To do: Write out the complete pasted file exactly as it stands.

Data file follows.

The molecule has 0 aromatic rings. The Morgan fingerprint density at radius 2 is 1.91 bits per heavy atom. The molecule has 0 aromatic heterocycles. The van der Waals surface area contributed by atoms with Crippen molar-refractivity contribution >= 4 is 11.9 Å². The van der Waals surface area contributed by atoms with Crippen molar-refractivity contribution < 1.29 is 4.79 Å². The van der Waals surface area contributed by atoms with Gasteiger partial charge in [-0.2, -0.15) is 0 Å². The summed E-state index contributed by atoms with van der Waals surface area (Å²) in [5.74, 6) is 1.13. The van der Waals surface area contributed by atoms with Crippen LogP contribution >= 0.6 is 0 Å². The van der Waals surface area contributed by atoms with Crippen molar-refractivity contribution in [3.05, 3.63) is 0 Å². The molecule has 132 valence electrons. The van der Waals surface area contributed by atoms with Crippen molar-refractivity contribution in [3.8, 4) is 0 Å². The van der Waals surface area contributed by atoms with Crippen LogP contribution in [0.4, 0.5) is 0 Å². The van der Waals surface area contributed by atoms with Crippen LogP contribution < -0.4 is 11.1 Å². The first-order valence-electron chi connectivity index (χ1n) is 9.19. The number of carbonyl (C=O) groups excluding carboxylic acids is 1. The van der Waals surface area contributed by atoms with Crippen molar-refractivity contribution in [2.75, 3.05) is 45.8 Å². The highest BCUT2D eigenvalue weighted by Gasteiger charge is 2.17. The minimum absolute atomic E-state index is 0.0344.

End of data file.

The molecule has 0 aromatic rings. The Morgan fingerprint density at radius 2 is 1.91 bits per heavy atom. The molecule has 0 aromatic heterocycles. The van der Waals surface area contributed by atoms with Crippen molar-refractivity contribution >= 4 is 11.9 Å². The van der Waals surface area contributed by atoms with Crippen molar-refractivity contribution < 1.29 is 4.79 Å². The van der Waals surface area contributed by atoms with Gasteiger partial charge in [-0.2, -0.15) is 0 Å². The summed E-state index contributed by atoms with van der Waals surface area (Å²) in [5.74, 6) is 1.13. The van der Waals surface area contributed by atoms with Crippen LogP contribution >= 0.6 is 0 Å². The van der Waals surface area contributed by atoms with Crippen molar-refractivity contribution in [3.05, 3.63) is 0 Å². The molecule has 132 valence electrons. The van der Waals surface area contributed by atoms with Crippen molar-refractivity contribution in [3.8, 4) is 0 Å². The van der Waals surface area contributed by atoms with Crippen LogP contribution in [0.4, 0.5) is 0 Å². The van der Waals surface area contributed by atoms with Crippen LogP contribution < -0.4 is 11.1 Å². The first-order valence-electron chi connectivity index (χ1n) is 9.19. The number of carbonyl (C=O) groups excluding carboxylic acids is 1. The van der Waals surface area contributed by atoms with Crippen molar-refractivity contribution in [2.75, 3.05) is 45.8 Å². The highest BCUT2D eigenvalue weighted by Gasteiger charge is 2.17. The minimum absolute atomic E-state index is 0.0344.